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    Gas Grills

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    Gas Grill Buyer's Guide

    Fire Magic gas grill

    It's hard to beat the convenience of lighting your grill with the push of a button. No wonder the original gas grills were eventually known by the brand name LazyMan. I'd argue it's smarter than it is lazy, but regardless, gas grills are easy-peasy to operate and come in a wide range of options.

    But, there's more to them than just convenience. Gas grills give you control over the cooking temperature since you can adjust the burners. And, unlike charcoal grills, you don't have to worry about the fire dying down before you're done grilling.

    Gas grills rely on either propane or natural gas for fuel. We'll address some of the differences and how to choose the best fuel for your situation. No matter what fuel you select, there are lots of similarities in how the grills function.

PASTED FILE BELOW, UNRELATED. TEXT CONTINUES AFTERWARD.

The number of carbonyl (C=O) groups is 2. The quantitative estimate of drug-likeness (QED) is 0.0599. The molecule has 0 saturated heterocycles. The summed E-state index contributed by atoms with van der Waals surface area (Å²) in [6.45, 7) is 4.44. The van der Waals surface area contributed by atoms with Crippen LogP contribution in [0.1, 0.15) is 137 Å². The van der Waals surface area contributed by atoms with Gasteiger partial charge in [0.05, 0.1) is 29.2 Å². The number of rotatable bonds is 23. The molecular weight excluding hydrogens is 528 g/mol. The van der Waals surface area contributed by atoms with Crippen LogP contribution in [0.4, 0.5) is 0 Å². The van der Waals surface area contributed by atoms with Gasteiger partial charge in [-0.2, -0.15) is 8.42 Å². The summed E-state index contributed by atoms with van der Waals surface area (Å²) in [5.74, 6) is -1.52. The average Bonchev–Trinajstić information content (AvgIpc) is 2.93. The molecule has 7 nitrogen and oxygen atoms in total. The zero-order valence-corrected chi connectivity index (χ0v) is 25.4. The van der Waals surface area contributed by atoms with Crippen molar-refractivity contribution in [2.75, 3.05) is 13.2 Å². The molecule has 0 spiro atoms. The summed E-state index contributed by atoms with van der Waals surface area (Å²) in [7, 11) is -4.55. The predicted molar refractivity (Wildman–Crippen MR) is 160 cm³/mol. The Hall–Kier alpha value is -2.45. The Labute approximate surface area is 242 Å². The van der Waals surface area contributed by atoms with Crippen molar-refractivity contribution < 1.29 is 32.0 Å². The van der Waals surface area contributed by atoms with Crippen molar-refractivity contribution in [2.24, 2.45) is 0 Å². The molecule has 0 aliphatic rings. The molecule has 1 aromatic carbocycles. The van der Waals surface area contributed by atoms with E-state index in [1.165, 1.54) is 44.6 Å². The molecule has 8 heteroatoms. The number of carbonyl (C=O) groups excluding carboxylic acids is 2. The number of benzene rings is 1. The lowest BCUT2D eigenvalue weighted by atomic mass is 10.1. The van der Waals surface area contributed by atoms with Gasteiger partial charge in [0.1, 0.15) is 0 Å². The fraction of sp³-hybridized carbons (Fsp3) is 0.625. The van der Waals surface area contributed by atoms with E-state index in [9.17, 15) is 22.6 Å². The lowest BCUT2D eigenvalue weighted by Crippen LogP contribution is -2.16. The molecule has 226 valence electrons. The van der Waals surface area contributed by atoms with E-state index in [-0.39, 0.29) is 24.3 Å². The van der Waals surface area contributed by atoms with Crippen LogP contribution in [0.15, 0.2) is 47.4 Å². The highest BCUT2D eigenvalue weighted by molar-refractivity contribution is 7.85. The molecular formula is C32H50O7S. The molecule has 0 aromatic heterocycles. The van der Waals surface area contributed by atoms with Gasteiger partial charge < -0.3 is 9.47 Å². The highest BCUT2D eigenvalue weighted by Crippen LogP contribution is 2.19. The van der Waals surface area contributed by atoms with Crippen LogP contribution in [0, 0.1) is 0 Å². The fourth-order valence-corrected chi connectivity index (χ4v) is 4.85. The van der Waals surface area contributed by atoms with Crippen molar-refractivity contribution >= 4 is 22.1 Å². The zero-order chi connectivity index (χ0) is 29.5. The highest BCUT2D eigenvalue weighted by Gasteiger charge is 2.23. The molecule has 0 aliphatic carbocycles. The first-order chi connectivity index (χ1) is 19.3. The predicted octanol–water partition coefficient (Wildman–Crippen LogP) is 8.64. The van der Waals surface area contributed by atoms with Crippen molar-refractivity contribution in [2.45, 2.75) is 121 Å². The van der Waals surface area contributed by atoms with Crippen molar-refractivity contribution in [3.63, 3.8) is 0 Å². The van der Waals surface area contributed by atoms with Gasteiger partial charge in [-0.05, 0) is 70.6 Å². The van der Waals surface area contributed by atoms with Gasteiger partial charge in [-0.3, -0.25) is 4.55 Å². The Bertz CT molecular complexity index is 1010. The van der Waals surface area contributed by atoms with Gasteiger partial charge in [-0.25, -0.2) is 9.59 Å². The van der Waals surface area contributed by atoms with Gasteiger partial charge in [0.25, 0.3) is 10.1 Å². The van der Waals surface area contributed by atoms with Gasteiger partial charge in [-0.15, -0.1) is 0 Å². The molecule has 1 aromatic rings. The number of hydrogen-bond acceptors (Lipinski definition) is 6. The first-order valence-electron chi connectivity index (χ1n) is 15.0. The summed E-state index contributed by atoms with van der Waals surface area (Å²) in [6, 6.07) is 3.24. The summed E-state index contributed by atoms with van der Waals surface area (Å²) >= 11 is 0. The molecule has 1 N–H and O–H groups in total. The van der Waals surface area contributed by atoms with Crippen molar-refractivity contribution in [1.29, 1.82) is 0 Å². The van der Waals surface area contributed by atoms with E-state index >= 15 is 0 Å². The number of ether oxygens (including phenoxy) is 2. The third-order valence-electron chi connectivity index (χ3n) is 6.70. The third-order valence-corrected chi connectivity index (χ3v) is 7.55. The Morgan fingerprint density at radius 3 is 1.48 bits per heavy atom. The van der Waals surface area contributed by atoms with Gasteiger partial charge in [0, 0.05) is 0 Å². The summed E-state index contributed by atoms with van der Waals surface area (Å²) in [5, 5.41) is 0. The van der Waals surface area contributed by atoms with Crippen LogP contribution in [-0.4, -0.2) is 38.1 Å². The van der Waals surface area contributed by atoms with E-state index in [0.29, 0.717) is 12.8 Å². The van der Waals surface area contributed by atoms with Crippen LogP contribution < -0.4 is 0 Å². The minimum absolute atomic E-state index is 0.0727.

Keep reading for an overview of gas grills including tips for choosing the right grill, how to use and clean your grill, and our top brand recommendations.

    What is a Gas Grill?

    As mentioned above, gas grills use either liquid propane or natural gas as fuel. They come in a wide range of styles, depending on the size you need and the type of grilling you want to do. There are even some options of hybrid grills that allow you to cook with gas and use charcoal for added flavor.

    Fire Magic built-in gas grill

    The basic components include the burners, grill racks, ignition, grill body, and cover. The burners often have covers or vaporizer panels to help distribute the heat and prevent flare ups. In addition to the main racks, some grills are equipped with side burners so that you can prep sauces or vegetable dishes alongside the grill.

    One of the most common ignition systems for gas grills is something called Piezoelectric ignition. It uses a small spark to ignite the gas for the burners when you push a button or turn a knob to light the grill.